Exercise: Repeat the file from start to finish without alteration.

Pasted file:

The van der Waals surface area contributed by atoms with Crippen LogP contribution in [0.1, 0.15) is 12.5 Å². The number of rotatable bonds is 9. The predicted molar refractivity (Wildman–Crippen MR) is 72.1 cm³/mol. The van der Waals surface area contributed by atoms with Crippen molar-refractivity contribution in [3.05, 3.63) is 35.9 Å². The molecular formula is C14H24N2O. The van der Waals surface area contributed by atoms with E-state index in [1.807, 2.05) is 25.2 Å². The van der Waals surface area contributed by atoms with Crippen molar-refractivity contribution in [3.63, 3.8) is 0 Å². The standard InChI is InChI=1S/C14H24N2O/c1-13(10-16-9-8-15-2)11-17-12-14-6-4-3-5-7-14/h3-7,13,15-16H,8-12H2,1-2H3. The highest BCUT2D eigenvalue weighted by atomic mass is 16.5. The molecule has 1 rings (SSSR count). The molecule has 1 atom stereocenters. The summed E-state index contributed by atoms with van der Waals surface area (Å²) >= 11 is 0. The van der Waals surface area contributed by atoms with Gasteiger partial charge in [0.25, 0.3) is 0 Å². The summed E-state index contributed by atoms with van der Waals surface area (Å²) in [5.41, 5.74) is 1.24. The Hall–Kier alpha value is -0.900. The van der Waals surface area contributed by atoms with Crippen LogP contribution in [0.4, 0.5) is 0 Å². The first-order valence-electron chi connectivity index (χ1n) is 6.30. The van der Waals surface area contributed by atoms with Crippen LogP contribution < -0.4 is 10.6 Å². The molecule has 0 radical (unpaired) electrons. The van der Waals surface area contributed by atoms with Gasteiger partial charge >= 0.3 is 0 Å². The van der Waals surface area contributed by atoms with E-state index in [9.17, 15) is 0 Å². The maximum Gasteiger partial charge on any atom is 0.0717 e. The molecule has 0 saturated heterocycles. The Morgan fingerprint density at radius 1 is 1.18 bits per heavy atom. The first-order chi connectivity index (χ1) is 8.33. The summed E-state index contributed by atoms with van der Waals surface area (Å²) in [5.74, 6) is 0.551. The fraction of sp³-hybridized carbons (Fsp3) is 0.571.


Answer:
The van der Waals surface area contributed by atoms with Crippen LogP contribution in [0.1, 0.15) is 12.5 Å². The number of rotatable bonds is 9. The predicted molar refractivity (Wildman–Crippen MR) is 72.1 cm³/mol. The van der Waals surface area contributed by atoms with Crippen molar-refractivity contribution in [3.05, 3.63) is 35.9 Å². The molecular formula is C14H24N2O. The van der Waals surface area contributed by atoms with E-state index in [1.807, 2.05) is 25.2 Å². The van der Waals surface area contributed by atoms with Crippen molar-refractivity contribution in [3.63, 3.8) is 0 Å². The standard InChI is InChI=1S/C14H24N2O/c1-13(10-16-9-8-15-2)11-17-12-14-6-4-3-5-7-14/h3-7,13,15-16H,8-12H2,1-2H3. The highest BCUT2D eigenvalue weighted by atomic mass is 16.5. The molecule has 1 rings (SSSR count). The molecule has 1 atom stereocenters. The summed E-state index contributed by atoms with van der Waals surface area (Å²) >= 11 is 0. The van der Waals surface area contributed by atoms with Gasteiger partial charge in [0.25, 0.3) is 0 Å². The summed E-state index contributed by atoms with van der Waals surface area (Å²) in [5.41, 5.74) is 1.24. The Hall–Kier alpha value is -0.900. The van der Waals surface area contributed by atoms with Crippen LogP contribution in [0.4, 0.5) is 0 Å². The first-order valence-electron chi connectivity index (χ1n) is 6.30. The van der Waals surface area contributed by atoms with Crippen LogP contribution < -0.4 is 10.6 Å². The molecule has 0 radical (unpaired) electrons. The van der Waals surface area contributed by atoms with Gasteiger partial charge >= 0.3 is 0 Å². The van der Waals surface area contributed by atoms with E-state index in [9.17, 15) is 0 Å². The maximum Gasteiger partial charge on any atom is 0.0717 e. The molecule has 0 saturated heterocycles. The Morgan fingerprint density at radius 1 is 1.18 bits per heavy atom. The first-order chi connectivity index (χ1) is 8.33. The summed E-state index contributed by atoms with van der Waals surface area (Å²) in [5.74, 6) is 0.551. The fraction of sp³-hybridized carbons (Fsp3) is 0.571.